inSided & Skilljar: Unifying Customer Community and Customer Education
Self-service customer support 7 min read

Unifying Customer Communities and Education drives Engagement

Remco de Vries • September 4, 2020

In our recent webinar with Skilljar and joint customer Glint—or Glint’s Customer Empowerment team, we discussed how combining an online customer community platform and a Customer Education program can deliver serious value for B2B SaaS companies in the form of increased customer engagement and brand advocacy.

Sometimes, customers implement your product in a way that even you hadn’t envisioned before. So we caught up with Skilljar and Glint to discuss how the Customer Empowerment team of Glint combined Community and Education (LMS) to provide a better learning environment for their customers. Oh boy, this turned out to be a fun conversation and a giant learning experience.

If you would like to watch the webinar on demand, check it out right here.

Our key takeaways:

  1. Users shouldn’t have to think about where to go to get their product information, Customer Success content or training needs fulfilled, this needs to be a seamless experience

  2. 94% of Glint customers has been active on their Customer Community in some way, shape or form. This is a MASSIVE number! 🚀

  3. There's major benefits in making sure that training & courses are readily available through a customer community interface

  4. Content and Knowledge Management. Not the same thing! Knowledge management is the right info to the right person at the right time. Content management is the set of processes and technologies that support the collection, management, and publishing of info.

Such a great example and practical implementation of both a Customer facing Community Platform, and educational resources.

AND, the engagement from the audience during this webinar was off the charts! There were multiple audience questions that we unfortunately couldn’t discuss due to time running out. We’ve picked the best ones, and tried to answer them in the following video. 

 

If you can’t watch the video right now, we’ve got your back, the questions are outlined and summarized below. Full answers are available in the video!

Are you using gamification e.g. ranks, badges to increase the engagement of your customers?

[Remco]
Yes, Gamification is a wide-spread and incredibly important element of Community building. It’s mainly used to show expertise, or a different status in the community. For example: if you’re the one answering all questions about a certain feature you’re passionate about, or the Apple iPhone, it’s a great achievement to at some point earn a title like ‘Apple expert’.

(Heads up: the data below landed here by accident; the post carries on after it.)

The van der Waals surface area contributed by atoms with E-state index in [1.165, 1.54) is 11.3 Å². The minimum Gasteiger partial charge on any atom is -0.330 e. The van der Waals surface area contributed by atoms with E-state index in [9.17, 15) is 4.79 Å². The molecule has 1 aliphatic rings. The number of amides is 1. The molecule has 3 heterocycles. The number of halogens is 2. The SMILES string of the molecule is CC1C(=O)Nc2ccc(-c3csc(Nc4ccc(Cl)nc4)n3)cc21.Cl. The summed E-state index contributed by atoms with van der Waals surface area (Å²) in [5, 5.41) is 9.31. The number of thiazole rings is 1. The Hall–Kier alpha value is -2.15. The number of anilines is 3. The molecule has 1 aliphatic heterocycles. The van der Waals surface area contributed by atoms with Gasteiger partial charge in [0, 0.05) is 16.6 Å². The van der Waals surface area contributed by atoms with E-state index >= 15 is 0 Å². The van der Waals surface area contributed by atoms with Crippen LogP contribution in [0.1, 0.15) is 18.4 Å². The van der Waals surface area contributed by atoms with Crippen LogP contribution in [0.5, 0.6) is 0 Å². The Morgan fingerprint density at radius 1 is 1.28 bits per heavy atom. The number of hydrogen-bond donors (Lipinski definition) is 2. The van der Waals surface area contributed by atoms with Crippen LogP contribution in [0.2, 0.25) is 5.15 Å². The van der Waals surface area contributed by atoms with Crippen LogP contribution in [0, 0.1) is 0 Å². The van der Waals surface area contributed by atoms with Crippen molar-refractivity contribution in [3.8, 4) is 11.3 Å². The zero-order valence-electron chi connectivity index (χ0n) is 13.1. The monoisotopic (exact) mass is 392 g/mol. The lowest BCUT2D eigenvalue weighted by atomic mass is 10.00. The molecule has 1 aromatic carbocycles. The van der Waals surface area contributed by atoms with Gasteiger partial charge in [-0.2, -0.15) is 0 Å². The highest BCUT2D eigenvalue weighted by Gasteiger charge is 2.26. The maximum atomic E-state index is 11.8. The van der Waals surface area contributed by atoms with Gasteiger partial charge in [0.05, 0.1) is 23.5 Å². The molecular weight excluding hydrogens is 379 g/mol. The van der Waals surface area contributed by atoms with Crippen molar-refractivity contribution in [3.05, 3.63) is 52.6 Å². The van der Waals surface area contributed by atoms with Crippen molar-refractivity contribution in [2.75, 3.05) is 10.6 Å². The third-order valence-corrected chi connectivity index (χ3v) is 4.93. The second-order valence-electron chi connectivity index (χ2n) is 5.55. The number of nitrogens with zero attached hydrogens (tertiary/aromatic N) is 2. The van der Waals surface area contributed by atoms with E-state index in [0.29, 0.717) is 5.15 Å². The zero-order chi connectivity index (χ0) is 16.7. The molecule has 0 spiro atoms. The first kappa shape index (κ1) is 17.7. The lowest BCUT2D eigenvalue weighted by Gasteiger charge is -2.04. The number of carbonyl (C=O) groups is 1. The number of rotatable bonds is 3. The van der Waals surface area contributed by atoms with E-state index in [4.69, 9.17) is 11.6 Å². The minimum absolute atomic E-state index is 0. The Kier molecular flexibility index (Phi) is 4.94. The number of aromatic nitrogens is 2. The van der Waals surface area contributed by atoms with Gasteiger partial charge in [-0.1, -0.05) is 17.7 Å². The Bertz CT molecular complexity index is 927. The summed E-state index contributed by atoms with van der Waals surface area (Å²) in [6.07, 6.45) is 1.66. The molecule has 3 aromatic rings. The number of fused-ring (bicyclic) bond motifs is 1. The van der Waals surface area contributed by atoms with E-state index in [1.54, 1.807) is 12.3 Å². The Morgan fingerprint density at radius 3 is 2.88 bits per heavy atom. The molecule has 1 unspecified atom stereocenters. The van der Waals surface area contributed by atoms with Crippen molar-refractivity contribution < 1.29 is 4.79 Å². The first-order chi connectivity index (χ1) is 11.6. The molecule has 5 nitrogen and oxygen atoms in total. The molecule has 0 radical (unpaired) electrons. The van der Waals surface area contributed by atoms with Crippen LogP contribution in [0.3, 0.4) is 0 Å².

But we also see a lot of customers stimulate customer engagement through a ranking system—or points. What this means is e.g. that any answer given by a member of the community that is also the ‘best answer’, is awarded with points. Which then can be made visible on a community leaderboard.

You can then also integrate w/ e.g. CRM or Customer Success tooling like Gainsight, and use gamification data to run campaigns, hand out SWAG, etc. There’s a lot more advanced and technical implementations, but we can cover those later.

[Linda]
One thing we see a lot of our customers do, is feeding training data into the Community gamification model. So to not have 2 gamification models running, but combining them and e.g. adding training data to a rank on the community.

Within education, I really like knowledge checks. Where people get points to see how they did on a certain training, and can gauge whether or not they have learned. There is a lot of badging as well, but I personally believe that should always be tied to a credential. If you earn a badge, it should be based on learning something instead of e.g. completing a course or something.

How are super-users or ambassadors incentivized?

[Remco]
No money. We don’t see any examples of monetary compensation amongst our customers. We were discussing this earlier using the SAPS model. Can you explain that Linda?

[Linda]
Yeah. So SAPS stands for Status, Access, Power, Stuff.

Screen Shot 2020-09-03 at 12.59.11 PM

Stuff is at the bottom of the pyramid and is the most expensive thing you can give to a customer. Funny thing is, it’s also the least valued by customers. Status is at the top, which is usually the most valued. This is where a badge comes in after you have achieved something, or e.g. SalesForce has a great MVP program that’s based on status as their are a limited amount of MVPs.